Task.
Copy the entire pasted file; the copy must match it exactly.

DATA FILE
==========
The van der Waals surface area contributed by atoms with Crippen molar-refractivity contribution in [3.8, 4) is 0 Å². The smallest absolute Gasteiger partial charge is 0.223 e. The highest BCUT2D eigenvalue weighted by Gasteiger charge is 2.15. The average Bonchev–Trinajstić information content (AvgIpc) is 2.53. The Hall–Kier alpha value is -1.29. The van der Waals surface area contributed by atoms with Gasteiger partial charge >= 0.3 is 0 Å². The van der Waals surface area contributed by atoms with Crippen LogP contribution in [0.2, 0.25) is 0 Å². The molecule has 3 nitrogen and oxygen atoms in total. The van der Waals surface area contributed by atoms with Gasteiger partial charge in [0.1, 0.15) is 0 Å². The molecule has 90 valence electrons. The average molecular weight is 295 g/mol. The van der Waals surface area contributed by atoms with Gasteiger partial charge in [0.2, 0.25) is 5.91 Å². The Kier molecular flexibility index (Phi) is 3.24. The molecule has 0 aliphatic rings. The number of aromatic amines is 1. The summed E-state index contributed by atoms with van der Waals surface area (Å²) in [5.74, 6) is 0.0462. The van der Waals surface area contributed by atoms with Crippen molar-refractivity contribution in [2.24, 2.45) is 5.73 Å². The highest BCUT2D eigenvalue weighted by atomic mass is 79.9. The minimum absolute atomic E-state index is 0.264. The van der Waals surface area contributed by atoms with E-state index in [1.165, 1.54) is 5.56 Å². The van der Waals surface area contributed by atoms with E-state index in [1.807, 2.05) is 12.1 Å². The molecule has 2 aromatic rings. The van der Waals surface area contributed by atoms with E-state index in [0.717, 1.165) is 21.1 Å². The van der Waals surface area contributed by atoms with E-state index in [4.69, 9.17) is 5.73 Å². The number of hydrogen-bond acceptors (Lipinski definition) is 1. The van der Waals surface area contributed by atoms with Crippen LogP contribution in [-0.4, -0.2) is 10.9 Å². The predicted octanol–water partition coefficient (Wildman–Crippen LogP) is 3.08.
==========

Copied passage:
The van der Waals surface area contributed by atoms with Crippen molar-refractivity contribution in [3.8, 4) is 0 Å². The smallest absolute Gasteiger partial charge is 0.223 e. The highest BCUT2D eigenvalue weighted by Gasteiger charge is 2.15. The average Bonchev–Trinajstić information content (AvgIpc) is 2.53. The Hall–Kier alpha value is -1.29. The van der Waals surface area contributed by atoms with Gasteiger partial charge >= 0.3 is 0 Å². The van der Waals surface area contributed by atoms with Crippen LogP contribution in [0.2, 0.25) is 0 Å². The molecule has 3 nitrogen and oxygen atoms in total. The van der Waals surface area contributed by atoms with Gasteiger partial charge in [0.1, 0.15) is 0 Å². The molecule has 90 valence electrons. The average molecular weight is 295 g/mol. The van der Waals surface area contributed by atoms with Gasteiger partial charge in [0.2, 0.25) is 5.91 Å². The Kier molecular flexibility index (Phi) is 3.24. The molecule has 0 aliphatic rings. The number of aromatic amines is 1. The summed E-state index contributed by atoms with van der Waals surface area (Å²) in [5.74, 6) is 0.0462. The van der Waals surface area contributed by atoms with Crippen molar-refractivity contribution in [2.24, 2.45) is 5.73 Å². The highest BCUT2D eigenvalue weighted by atomic mass is 79.9. The minimum absolute atomic E-state index is 0.264. The van der Waals surface area contributed by atoms with E-state index in [1.165, 1.54) is 5.56 Å². The van der Waals surface area contributed by atoms with E-state index in [1.807, 2.05) is 12.1 Å². The molecule has 2 aromatic rings. The van der Waals surface area contributed by atoms with E-state index in [0.717, 1.165) is 21.1 Å². The van der Waals surface area contributed by atoms with E-state index in [4.69, 9.17) is 5.73 Å². The number of hydrogen-bond acceptors (Lipinski definition) is 1. The van der Waals surface area contributed by atoms with Crippen LogP contribution in [-0.4, -0.2) is 10.9 Å². The predicted octanol–water partition coefficient (Wildman–Crippen LogP) is 3.08.